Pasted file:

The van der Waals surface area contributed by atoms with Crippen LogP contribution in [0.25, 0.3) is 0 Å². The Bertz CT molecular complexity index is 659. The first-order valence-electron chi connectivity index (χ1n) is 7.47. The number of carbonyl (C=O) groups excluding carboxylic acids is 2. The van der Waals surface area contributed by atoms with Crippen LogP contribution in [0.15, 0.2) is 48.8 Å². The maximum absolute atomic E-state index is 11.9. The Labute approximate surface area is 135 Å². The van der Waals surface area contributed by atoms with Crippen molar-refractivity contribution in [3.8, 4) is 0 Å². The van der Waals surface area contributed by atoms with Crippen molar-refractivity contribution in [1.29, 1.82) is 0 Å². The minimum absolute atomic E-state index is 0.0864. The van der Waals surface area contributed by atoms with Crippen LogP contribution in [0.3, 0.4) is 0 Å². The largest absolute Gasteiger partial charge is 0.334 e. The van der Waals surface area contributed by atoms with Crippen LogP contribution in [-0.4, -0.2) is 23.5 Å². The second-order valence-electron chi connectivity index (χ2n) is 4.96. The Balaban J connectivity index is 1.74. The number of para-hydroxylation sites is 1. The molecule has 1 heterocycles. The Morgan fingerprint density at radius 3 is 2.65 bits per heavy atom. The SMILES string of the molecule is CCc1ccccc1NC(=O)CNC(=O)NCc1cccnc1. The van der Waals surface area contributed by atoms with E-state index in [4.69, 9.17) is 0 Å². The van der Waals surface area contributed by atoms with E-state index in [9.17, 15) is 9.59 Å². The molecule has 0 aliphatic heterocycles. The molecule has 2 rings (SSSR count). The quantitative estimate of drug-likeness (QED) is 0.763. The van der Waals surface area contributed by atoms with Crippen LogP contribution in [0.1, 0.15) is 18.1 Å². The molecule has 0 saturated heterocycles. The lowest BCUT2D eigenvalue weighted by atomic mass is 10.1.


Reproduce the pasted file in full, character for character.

The van der Waals surface area contributed by atoms with Crippen LogP contribution in [0.25, 0.3) is 0 Å². The Bertz CT molecular complexity index is 659. The first-order valence-electron chi connectivity index (χ1n) is 7.47. The number of carbonyl (C=O) groups excluding carboxylic acids is 2. The van der Waals surface area contributed by atoms with Crippen LogP contribution in [0.15, 0.2) is 48.8 Å². The maximum absolute atomic E-state index is 11.9. The Labute approximate surface area is 135 Å². The van der Waals surface area contributed by atoms with Crippen molar-refractivity contribution in [3.8, 4) is 0 Å². The van der Waals surface area contributed by atoms with Crippen molar-refractivity contribution in [1.29, 1.82) is 0 Å². The minimum absolute atomic E-state index is 0.0864. The van der Waals surface area contributed by atoms with Crippen LogP contribution in [0.3, 0.4) is 0 Å². The largest absolute Gasteiger partial charge is 0.334 e. The van der Waals surface area contributed by atoms with Crippen LogP contribution in [-0.4, -0.2) is 23.5 Å². The second-order valence-electron chi connectivity index (χ2n) is 4.96. The Balaban J connectivity index is 1.74. The number of para-hydroxylation sites is 1. The molecule has 1 heterocycles. The Morgan fingerprint density at radius 3 is 2.65 bits per heavy atom. The SMILES string of the molecule is CCc1ccccc1NC(=O)CNC(=O)NCc1cccnc1. The van der Waals surface area contributed by atoms with E-state index in [4.69, 9.17) is 0 Å². The van der Waals surface area contributed by atoms with E-state index in [9.17, 15) is 9.59 Å². The molecule has 0 aliphatic heterocycles. The molecule has 2 rings (SSSR count). The quantitative estimate of drug-likeness (QED) is 0.763. The van der Waals surface area contributed by atoms with Crippen LogP contribution in [0.1, 0.15) is 18.1 Å². The molecule has 0 saturated heterocycles. The lowest BCUT2D eigenvalue weighted by atomic mass is 10.1.